Re: why split? [was RE: XSL intent survey]
> Transforming to formatted output is merely one of many tranformations. Yes of course, agreed. > And, there are many ways to describe a formatted document -- TeXML among > them. > All I (and some others) are saying is that the two problems are distinct > enough that they are best solved separately. Which almost sounds reasonable put like that. (But I still don't agree:-) I think that the transformation language (or language part) needs to be as powerful as can be managed without offending the essentially declarative language design. So for applications that are not formatting anything there is no real disagreement. The only question is whether to split off the formatting objects into a separate language. Given that you have a transformation language, there is nothing to stop you have a target XML DTD that abstractly describes a formatted document and then you can transform to that. That I gather is what texml is (I plan to get it this week and look) and of course you could write any other formatting language in XML syntax followed by a simple translation to its native syntax. I see two problems with this approach. Firstly by targetting a specific language you lose (or at least have to work harder to regain) the cross system abilities of a system like dsssl or xsl. I can write far more expressive and powerful formatting requirements in tex than I can in dsssl; but if I do it in dsssl then I can produce the same document, with essentially the same style, produced from the same style sheet, in TeX or rtf for MSWord etc, or mif for framemaker. The second thing you lose by separating the two is adequate feedback between the style language and the transformation. Currently this is not there in XSL (and is weak in DSSSL implementatons like jade that have a clear break between the front end dsssl engine and the back end typesetter). However if the languages are separated there would be no chance of ever improving this. The main reason why TeX is more expressive as a style language is that the transformations can be controlled by the results (or potential results) of the typesetting. That is, you can say `if this caption would fit in the margin in under three lines, do that' else do something else (which may involve completely re-arranging the page makeup, so that it does all fit). If you have a model where the transformation is done first, and then you just run the result through a simple style language then you are never going to be able to express complicated page makup requirements. As you can not answer questions like the above without having direct access to the formatter. > Of course, non-trivial formatting tasks will require that you use both, but > they're still designed better in (relative) isolation. But the problem is that you need to use both interleaved at multiple points in each visual area. You can't do all the transformation then all the formatting in two simple steps. David XSL-List info and archive: http://www.mulberrytech.com/xsl/xsl-list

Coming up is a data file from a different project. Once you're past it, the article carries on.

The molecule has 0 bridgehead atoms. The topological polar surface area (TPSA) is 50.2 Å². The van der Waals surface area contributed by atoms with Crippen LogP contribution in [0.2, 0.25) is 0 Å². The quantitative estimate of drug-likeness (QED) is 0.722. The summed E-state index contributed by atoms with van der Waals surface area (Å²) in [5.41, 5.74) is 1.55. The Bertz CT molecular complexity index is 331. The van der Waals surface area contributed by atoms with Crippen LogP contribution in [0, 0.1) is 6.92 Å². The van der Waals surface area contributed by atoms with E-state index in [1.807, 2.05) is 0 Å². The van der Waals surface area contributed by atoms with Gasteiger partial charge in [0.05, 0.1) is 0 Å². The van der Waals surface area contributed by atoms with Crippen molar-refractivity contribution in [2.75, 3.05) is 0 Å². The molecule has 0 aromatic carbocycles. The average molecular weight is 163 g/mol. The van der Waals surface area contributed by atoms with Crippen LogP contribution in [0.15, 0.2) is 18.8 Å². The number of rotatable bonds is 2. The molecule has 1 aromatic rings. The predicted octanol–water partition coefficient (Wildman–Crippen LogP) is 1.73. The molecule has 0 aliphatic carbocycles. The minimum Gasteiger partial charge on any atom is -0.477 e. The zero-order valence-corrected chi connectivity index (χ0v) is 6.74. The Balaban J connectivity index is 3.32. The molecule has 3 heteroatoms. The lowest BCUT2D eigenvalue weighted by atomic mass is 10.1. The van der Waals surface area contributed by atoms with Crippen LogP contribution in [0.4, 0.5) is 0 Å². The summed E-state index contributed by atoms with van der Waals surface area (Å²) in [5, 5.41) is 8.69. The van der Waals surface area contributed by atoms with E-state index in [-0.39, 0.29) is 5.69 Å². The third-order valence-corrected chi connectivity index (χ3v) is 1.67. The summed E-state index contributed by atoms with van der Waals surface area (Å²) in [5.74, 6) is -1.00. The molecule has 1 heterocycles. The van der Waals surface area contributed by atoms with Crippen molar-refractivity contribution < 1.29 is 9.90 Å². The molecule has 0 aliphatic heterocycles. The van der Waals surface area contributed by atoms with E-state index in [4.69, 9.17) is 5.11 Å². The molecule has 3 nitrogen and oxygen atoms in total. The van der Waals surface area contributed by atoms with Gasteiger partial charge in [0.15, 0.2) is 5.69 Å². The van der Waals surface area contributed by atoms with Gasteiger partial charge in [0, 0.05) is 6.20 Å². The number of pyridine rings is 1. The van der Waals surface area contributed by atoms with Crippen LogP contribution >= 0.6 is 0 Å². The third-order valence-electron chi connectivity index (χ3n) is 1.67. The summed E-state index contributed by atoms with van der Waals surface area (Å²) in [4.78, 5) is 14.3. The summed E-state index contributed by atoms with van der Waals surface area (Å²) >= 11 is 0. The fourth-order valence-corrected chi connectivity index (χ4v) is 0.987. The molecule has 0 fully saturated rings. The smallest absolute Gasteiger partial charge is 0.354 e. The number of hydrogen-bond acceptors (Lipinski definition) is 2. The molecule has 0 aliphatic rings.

PURCHASE STYLUS STUDIO ONLINE TODAY!
Purchasing Stylus Studio from our online shop is Easy, Secure and Value Priced!
Download The World's Best XML IDE!
Accelerate XML development with our award-winning XML IDE - Download a free trial today!
Subscribe in XML format